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Including content in WordPress posts using custom shortcodes

Often when you’re promoting a product or service, you’ll have a banner ad or call to action that you use in several different places around your website.

This is easily achieved if you want it in the same place on every page, you can just place it directly into your theme’s template files.

But what if you want to place your call to action within the contents of your posts, at various locations? Perhaps you want t0 place it near the start of one article, but not until near the end of another one. How can you do this without manually pasting the code into each article?

The solution is the WordPress shortcode API. A shortcode is a text string between square brackets (e.g. [cta] ), which you can place anywhere in a post or page, to execute a function, which you should define in functions.php

Setting up a Shortcode

First, we define what our shortcode will do, in functions.php

function call_to_action() {
    return '<a href="http://example.com">Click Here</a>';

Then we just assign this function to a new shortcode, also in functions.php

add_shortcode('cta', 'call_to_action');

The first argument here is the shortcode name, and the second is the function that the shortcode should execute.

So now, you simply add [cta] anywhere in your post, and the ‘Click Here’ link will be displayed in that location.

Of course, you can customise the function to output whatever you like. The possibilities are endless!

Using Shortcode Attributes

Let’s say you want to add the Call to Action as above, but you want to use a different URL on different pages.

We can add attributes to the shortcode so that we can specify which URL we want to use.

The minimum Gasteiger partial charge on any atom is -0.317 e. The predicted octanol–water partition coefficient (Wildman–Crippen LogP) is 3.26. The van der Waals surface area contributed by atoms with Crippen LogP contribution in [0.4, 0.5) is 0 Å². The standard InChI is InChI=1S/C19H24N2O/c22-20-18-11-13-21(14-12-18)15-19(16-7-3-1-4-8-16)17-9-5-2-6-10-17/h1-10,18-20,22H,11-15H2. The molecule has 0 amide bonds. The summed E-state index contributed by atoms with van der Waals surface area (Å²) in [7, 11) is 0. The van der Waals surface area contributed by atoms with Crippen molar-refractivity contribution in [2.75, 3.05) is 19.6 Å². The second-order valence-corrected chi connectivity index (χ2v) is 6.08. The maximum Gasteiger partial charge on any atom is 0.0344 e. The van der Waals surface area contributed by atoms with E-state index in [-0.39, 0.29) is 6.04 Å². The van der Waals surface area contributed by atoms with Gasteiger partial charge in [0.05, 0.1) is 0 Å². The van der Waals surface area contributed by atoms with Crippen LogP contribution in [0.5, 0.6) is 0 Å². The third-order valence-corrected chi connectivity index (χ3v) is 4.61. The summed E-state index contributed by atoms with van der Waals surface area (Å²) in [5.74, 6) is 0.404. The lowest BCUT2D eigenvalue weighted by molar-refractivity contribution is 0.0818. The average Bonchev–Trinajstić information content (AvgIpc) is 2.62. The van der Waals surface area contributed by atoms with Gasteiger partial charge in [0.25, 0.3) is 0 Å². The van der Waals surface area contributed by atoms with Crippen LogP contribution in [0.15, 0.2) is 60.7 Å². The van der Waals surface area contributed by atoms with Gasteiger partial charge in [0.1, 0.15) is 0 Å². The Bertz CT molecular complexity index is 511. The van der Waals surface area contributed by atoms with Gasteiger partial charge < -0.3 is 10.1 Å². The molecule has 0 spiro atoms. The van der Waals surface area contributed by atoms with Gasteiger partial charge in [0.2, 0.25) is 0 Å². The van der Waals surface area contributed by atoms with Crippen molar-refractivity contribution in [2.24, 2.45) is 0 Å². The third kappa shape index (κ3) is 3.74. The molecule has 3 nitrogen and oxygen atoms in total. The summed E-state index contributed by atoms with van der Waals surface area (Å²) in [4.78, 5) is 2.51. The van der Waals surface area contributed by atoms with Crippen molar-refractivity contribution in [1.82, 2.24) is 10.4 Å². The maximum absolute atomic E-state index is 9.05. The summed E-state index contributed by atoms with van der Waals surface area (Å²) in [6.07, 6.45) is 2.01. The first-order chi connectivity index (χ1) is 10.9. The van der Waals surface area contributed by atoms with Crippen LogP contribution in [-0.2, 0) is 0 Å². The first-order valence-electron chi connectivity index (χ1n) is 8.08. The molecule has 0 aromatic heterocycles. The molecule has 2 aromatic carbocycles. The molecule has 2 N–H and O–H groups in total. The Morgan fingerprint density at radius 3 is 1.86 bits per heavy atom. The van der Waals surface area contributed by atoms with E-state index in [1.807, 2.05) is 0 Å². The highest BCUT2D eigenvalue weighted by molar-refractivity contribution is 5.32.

function call_to_action($atts) {
"href" => 'http://'
), $atts));
return '<a href="' . $href . '">Click Here</a>';

Now we can use the shortcode as follows:

[cta href=”http://example.com/page”]

and change the URL to suit our needs. We can also add additional arguments as required:

function call_to_action($atts) {
"href" => 'http://',
"class" => ''
), $atts));
return '<a href="' . $href . '" class="' . $class . '">Click Here</a>';

Here, I’ve left the ‘class’ attribute without a default value, but you could specify one if you wanted. Now the shortcode would look like this:

[cta href=”http://example.com/page” class=”large-cta”]

Using Shortcode Content

We can also use a shortcode a bit like an HTML tag, by using an opening and closing shortcode tag with content in between.

For example, say we also wanted to specify the text of the CTA. We could do this with another argument, but it may be easier to use the content argument.

function call_to_action($atts, $content = null) {
"href" => 'http://',
"class" => ''
), $atts));
return '<a href="' . $href . '" class="' . $class . '">' . $content . '</a>';

And now, we place our CTA text between opening and closing shortcode tags:

[cta href=”http://example.com/page” class=”large-cta”]Sign up Today[/cta]

As you can see, this can be customised to suit almost any purpose, so you get a lot of control over how content is displayed within your posts.

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